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R. A. V. v. City of St. Paul, Template:Ussc was a United States Supreme Court case involving hate speech and the free speech clause of the First Amendment to the Constitution of the United States. A unanimous Court struck down St. Paul, Minnesota's Bias-Motivated Crime Ordinance, and in doing so overturned the conviction of a teenager, referred to in court documents only as R.A.V., for burning a cross on the lawn of an African American family.

Facts and procedural background

In the early morning hours of June 21, 1990, the petitioner and several other teenagers allegedly assembled a crudely made cross by taping together broken chair legs.[1] The cross was erected and burned in the front yard of an African American family that lived across the street from the house where the petitioner was staying.[1] Petitioner, who was a juvenile at the time, was charged with two counts, one of which a violation of the St. Paul Bias-Motivated Crime Ordinance.[1] The Ordinance provided:

Whoever places on public or private property, a symbol, object, appellation, characterization or graffiti, including, but not limited to, a burning cross or Nazi swastika, which one knows or has reasonable grounds to know arouses anger, alarm or resentment in others on the basis of race, color, creed, religion or gender commits disorderly conduct and shall be guilty of a misdemeanor.

Petitioner moved to dismiss the count under the Bias-Motivated Crime Ordinance on the ground that it was substantially overbroad and impermissibly content based, and therefore facially invalid under the First Amendment.[2] The trial court granted the motion, but the Minnesota Supreme Court reversed, rejecting petitioners overbreadth claim because, as the Minnesota Court had construed the Ordinance in prior cases, the phrase "arouses anger, alarm or resentment in others" limited the reach of the ordinance to conduct that amounted to fighting words under the Chaplinsky v. New Hampshire decision.[3] The Minnesota Court also concluded that the ordinance was not impermissibly content based because "the ordinance is a narrowly tailored means towards accomplishing the compelling governmental interest in protecting the community against bias-motivated threats to public safety and order."[4] Petitioner appealed, and the United States Supreme Court granted certiorari.[5]


Justice Antonin Scalia delivered the opinion of the court, in which Chief Justice William Rehnquist, Justice Anthony Kennedy, Justice David Souter, and Justice Clarence Thomas joined. Justice Byron White wrote an opinion concurring in the judgment, which Justice Harry Blackmun and Justice Sandra Day O'Connor joined in full, and Justice John Paul Stevens joined in part. Justice Blackmun wrote an opinion concurring in the judgment. Justice Stevens wrote an opinion concurring in the judgment, which was joined in part by Justice White and Justice Blackmun.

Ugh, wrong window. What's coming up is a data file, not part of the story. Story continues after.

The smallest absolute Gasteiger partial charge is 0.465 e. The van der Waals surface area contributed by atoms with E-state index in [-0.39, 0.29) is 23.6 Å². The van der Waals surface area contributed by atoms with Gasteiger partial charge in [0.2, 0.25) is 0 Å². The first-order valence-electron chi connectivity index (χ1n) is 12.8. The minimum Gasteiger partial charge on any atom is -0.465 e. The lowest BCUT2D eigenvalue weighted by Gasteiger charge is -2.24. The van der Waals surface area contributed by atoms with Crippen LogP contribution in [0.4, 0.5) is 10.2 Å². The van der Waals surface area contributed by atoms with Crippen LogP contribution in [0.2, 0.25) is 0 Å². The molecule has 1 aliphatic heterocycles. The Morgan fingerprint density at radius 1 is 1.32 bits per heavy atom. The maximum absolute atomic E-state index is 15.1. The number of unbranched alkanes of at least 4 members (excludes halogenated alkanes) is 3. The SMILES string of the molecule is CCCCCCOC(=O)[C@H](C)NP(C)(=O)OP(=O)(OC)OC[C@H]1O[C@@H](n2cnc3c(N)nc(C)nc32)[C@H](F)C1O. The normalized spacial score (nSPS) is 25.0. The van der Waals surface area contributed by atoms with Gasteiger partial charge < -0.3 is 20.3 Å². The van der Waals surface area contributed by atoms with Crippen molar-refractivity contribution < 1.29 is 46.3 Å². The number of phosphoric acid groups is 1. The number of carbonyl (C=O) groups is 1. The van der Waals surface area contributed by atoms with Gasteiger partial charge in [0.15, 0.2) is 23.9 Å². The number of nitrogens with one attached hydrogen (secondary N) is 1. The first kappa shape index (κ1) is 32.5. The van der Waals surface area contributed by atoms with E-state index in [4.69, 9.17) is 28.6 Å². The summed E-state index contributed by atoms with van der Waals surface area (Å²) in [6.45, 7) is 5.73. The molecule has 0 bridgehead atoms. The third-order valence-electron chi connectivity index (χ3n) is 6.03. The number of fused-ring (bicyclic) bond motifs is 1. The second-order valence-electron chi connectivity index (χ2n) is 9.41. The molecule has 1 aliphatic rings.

File:Antonin Scalia, SCOTUS photo portrait.jpg

Justice Scalia, who wrote the majority opinion in R.A.V.

The majority decision

The Court began with a recitation of the relevant factual and procedural background, noting several times that the conduct at issue could have been prosecuted under different Minnesota statutes.[6] In construing the ordinance, the Court recognized that it was bound by the construction given by the Minnesota Supreme Court.[7] Therefore, the Court accepted the Minnesota court's conclusion that the ordinance reached only those expressions that constitute "fighting words" within the meaning of Chaplinsky.

Petitioner argued that the Chaplinsky formulation should be narrowed, such that the ordinance would be invalidated as "substantially overbroad."[7] The Court declined to consider the argument, concluding that even if all of the expression reached by the ordinance was proscribable as "fighting words," the ordinance was facially unconstitutional in that it prohibited otherwise permitted speech solely on the basis of the subjects the speech addressed.[7]

The Court began its substantive analysis with a review of the principles of free speech clause jurisprudence, beginning with the general rule that the First Amendment prevents the government from proscribing speech,[8] or even expressive conduct,[9] because of disapproval of the ideas expressed.[10] The Court noted that while content-based regulations are presumptively invalid, society has permitted restrictions upon the content of speech in a few limited areas, which are "of such slight social value as a step to truth that any benefit that may be derived from them is clearly outweighed by the social interest in order and morality."[11]

The Court then clarified language from previous free speech clause cases, including Roth v. United States, Beauharnais v. Illinois, and Chaplinsky, which suggested that certain categories of expression are "not within the area of constitutionally protected speech," cautioning that such statements "must be taken in context."[12] What that language meant, the Court wrote, was certain areas of speech "can, consistently with the First Amendment, be regulated because of their constitutionally proscribable content (obscenity, defamation, etc.) — not that they are categories of speech entirely invisible to the Constitution, so that they may be made the vehicles for content discrimination."[13] Thus, as one of the first of a number of illustrations that Justice Scalia would use throughout the opinion, the government may "proscribe libel, but it may not make the further content discrimination of proscribing only libel critical of the government."[14]